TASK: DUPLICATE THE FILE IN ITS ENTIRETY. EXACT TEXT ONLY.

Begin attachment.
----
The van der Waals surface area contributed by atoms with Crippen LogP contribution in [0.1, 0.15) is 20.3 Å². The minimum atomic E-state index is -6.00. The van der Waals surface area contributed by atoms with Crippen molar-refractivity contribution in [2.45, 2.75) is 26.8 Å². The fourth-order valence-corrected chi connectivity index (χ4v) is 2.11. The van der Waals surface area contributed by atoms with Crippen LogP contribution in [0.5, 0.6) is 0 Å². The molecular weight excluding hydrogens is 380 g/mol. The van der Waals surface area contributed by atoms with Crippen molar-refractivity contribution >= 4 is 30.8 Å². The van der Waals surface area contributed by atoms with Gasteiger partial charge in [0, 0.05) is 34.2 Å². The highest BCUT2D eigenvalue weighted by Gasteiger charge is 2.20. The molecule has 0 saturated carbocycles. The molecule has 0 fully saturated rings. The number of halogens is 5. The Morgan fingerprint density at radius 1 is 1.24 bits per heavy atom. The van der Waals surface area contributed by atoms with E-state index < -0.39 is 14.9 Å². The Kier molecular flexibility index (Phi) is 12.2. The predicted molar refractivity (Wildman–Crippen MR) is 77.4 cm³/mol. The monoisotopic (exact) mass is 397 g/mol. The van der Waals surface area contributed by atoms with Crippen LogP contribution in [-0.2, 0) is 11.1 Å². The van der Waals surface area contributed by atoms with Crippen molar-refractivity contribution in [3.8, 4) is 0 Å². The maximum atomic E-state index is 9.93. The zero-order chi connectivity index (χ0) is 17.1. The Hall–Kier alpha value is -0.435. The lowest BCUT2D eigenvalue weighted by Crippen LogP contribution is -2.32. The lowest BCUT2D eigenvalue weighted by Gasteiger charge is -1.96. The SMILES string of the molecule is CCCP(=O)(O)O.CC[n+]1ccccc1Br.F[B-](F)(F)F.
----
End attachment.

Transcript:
The van der Waals surface area contributed by atoms with Crippen LogP contribution in [0.1, 0.15) is 20.3 Å². The minimum atomic E-state index is -6.00. The van der Waals surface area contributed by atoms with Crippen molar-refractivity contribution in [2.45, 2.75) is 26.8 Å². The fourth-order valence-corrected chi connectivity index (χ4v) is 2.11. The van der Waals surface area contributed by atoms with Crippen LogP contribution in [0.5, 0.6) is 0 Å². The molecular weight excluding hydrogens is 380 g/mol. The van der Waals surface area contributed by atoms with Crippen molar-refractivity contribution >= 4 is 30.8 Å². The van der Waals surface area contributed by atoms with Gasteiger partial charge in [0, 0.05) is 34.2 Å². The highest BCUT2D eigenvalue weighted by Gasteiger charge is 2.20. The molecule has 0 saturated carbocycles. The molecule has 0 fully saturated rings. The number of halogens is 5. The Morgan fingerprint density at radius 1 is 1.24 bits per heavy atom. The van der Waals surface area contributed by atoms with E-state index < -0.39 is 14.9 Å². The Kier molecular flexibility index (Phi) is 12.2. The predicted molar refractivity (Wildman–Crippen MR) is 77.4 cm³/mol. The monoisotopic (exact) mass is 397 g/mol. The van der Waals surface area contributed by atoms with Crippen LogP contribution in [-0.2, 0) is 11.1 Å². The van der Waals surface area contributed by atoms with Crippen molar-refractivity contribution in [3.8, 4) is 0 Å². The maximum atomic E-state index is 9.93. The zero-order chi connectivity index (χ0) is 17.1. The Hall–Kier alpha value is -0.435. The lowest BCUT2D eigenvalue weighted by Crippen LogP contribution is -2.32. The lowest BCUT2D eigenvalue weighted by Gasteiger charge is -1.96. The SMILES string of the molecule is CCCP(=O)(O)O.CC[n+]1ccccc1Br.F[B-](F)(F)F.